When it is desired to eiect forward closing movement of the piston 80 from its open position of FIG. 3, the pilot valve element or plunger 63 is closed, thereby causing pressure to build up in the chamber 28 on the rear side of the piston, as described hereinbefore. As this pressure is static, `and hence greater than that of the moving iiuid in the main line or passageway 16, and further as the iiuid in the main line or passageway 16 must necessarily pass through the restricted opening or constriction provided by the port 22 directly in front of the piston 80, the uid pressure on the front side of the piston is reduced by the Venturi effect so that a diierential pressure exists on opposite sides of the piston in favor of the rear piston side. In addition, the spring 87 adds to the closing action of the diierential pressures to insure rapid closing. The parts are thus restored to the condition shown in FIG. 2.
As the entire device is operatively symmetrical or balanced, the foregoing description of operation is equally applicable to uid iiow in the opposite direction.
It should be understood that the description of the preferred form of the invention is for the purpose of complying with Section 112, Title 35 of the U.S. Code and that the appended claims should be construed as broadly as the prior art will permit.
What is claimed is:
1. In a pilot-controlled plural-direction valve having a pair of uid chambers adapted for connection to external uid lines, a port between said chambers, a piston chamber, and a reciprocable piston in said piston chamber having its front side facing said port and movable into and out of closing relation with said port: a valve body provided with a pair of T-shaped valve chambers behind the piston, the stems of said Ts communicating with said uid chambers respectively, the cross-bars of said Ts having their proximal ends individually in direct communication with the rear side of the piston and their distal ends joined by a connecting conduit, a one-way valve in each of said proximal ends for passing fluid only in the direction of said piston so as to urge it forwardly to its port closing position, another one-way valve in each of said distal ends for passing fluid only in the direction of the stem of the T, a control conduit leading from the rear side of the piston to said connecting conduit, and pilot means for selectively opening and closing said control conduit.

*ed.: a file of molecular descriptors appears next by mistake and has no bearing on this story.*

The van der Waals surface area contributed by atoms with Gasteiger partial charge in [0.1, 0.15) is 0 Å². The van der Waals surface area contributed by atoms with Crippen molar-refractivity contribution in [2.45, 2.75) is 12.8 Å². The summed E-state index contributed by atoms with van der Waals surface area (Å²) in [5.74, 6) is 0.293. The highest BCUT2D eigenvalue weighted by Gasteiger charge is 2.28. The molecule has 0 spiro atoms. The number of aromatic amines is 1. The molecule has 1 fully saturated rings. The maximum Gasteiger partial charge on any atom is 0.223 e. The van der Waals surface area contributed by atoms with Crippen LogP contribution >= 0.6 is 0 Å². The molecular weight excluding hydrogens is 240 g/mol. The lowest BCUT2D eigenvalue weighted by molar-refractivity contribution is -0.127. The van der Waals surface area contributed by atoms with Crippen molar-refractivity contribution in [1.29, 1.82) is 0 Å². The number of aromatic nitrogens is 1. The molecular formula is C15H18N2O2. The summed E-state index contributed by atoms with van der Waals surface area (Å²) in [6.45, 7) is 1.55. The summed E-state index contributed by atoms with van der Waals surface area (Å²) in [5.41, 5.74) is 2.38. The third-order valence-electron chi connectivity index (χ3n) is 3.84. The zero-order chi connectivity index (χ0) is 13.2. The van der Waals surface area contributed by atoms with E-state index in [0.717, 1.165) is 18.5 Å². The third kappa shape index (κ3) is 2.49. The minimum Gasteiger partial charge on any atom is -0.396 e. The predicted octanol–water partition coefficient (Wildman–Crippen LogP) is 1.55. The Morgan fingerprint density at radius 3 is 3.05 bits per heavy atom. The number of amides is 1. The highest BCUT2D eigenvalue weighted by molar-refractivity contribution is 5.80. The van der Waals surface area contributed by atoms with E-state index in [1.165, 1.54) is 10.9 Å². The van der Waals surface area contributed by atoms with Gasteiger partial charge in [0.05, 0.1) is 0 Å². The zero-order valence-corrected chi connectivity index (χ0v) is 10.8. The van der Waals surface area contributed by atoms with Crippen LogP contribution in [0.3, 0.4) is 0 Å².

2. A valve body as defined in claim 1, in which the pair of one-way valves in each T constitute parts of a single structural assembly.
3. A valve body as dened in claim 1, in which each one-way valve comprises a valve seat, a valve element movable toward and away from it, and a stop element to limit the valve elements movement, the pair of one-way valves in each of said T-shaped valve chambers being parts of a unitary assembly.
4. A valve body as defined in claim 3, said unitary assembly comprising a pair of said stop elements in spaced relation with one of said valve seats between them.
5. A valve body as deiined in claim 4, said unitary assembly including a single supporting element shaped to define the stop element of one valve element and the valve seat of the other.
6. A valve body as defined in claim 1 wherein said pilot means includes a pilot chamber having two ports, one of said ports communicating with the rear side of ythe piston and the other communicating with said connecting conduit, and a two-position pilot valve so arranged that one of said ports is closed when the valve is in one of its positions and both of said ports are open and communicating with each other when the valve is in the other of its positions.
7. A valve as defined in claim 6 including a solenoid for moving said pilot valve between its two positions.
References Cited in the le of this patent UNITED STATES PATENTS 570,727 Gale Nov. 3, 1896 2,480,712 Carbon Aug. 30, 1949 2,925,984 Kowalski Feb. 23, 1960
US859921A 1959-12-16 1959-12-16 Pilot operated valve Expired - Lifetime US3010691A (en)

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GB4318860A GB900738A (en) 1959-12-16 1960-12-15 Pilot-operated fluid flow control valve

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Cited By (22)

* Cited by examiner, † Cited by third party
Publication number Priority date Publication date Assignee Title
DE1208960B (en) * 1962-11-09 1966-01-13 Fr Buschjost O H G Shut-off valve driven by the pressure medium to be shut off, an auxiliary valve and a check valve
US3568706A (en) * 1969-02-06 1971-03-09 Anderson Greenwood & Co Pressure relieving system
US3738607A (en) * 1971-02-26 1973-06-12 Fiat Spa Solenoid-operated, two-way, two-position valve with bidirectional flow
US3928975A (en) * 1974-06-06 1975-12-30 Westinghouse Electric Corp Electrical system for electrohydraulic emergency trip system
US3931714A (en) * 1974-06-06 1976-01-13 Westinghouse Electric Corporation Electrohydraulic emergency trip system and method for a turbine power plate
US4210309A (en) * 1977-04-11 1980-07-01 General Industries, Inc. Flow control mechanism for flush valve